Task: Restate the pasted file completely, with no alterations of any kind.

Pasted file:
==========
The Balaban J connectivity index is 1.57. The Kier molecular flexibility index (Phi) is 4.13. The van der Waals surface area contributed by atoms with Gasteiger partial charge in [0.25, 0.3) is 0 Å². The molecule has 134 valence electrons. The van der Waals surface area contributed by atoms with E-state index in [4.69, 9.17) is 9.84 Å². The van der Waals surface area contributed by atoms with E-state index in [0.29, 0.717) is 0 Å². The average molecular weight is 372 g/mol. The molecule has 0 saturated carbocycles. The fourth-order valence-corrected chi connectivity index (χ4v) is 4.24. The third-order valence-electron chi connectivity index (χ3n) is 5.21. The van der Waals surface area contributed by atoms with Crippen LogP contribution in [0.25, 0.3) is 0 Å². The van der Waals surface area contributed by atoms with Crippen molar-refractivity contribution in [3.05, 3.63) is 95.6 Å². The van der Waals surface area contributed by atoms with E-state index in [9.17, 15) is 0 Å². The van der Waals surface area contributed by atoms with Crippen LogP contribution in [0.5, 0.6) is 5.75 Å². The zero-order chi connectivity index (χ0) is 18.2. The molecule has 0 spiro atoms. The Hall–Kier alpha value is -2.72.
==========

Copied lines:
The Balaban J connectivity index is 1.57. The Kier molecular flexibility index (Phi) is 4.13. The van der Waals surface area contributed by atoms with Gasteiger partial charge in [0.25, 0.3) is 0 Å². The molecule has 134 valence electrons. The van der Waals surface area contributed by atoms with E-state index in [4.69, 9.17) is 9.84 Å². The van der Waals surface area contributed by atoms with E-state index in [0.29, 0.717) is 0 Å². The average molecular weight is 372 g/mol. The molecule has 0 saturated carbocycles. The fourth-order valence-corrected chi connectivity index (χ4v) is 4.24. The third-order valence-electron chi connectivity index (χ3n) is 5.21. The van der Waals surface area contributed by atoms with Crippen LogP contribution in [0.25, 0.3) is 0 Å². The van der Waals surface area contributed by atoms with Crippen molar-refractivity contribution in [3.05, 3.63) is 95.6 Å². The van der Waals surface area contributed by atoms with E-state index in [9.17, 15) is 0 Å². The van der Waals surface area contributed by atoms with Crippen LogP contribution in [0.5, 0.6) is 5.75 Å². The zero-order chi connectivity index (χ0) is 18.2. The molecule has 0 spiro atoms. The Hall–Kier alpha value is -2.72.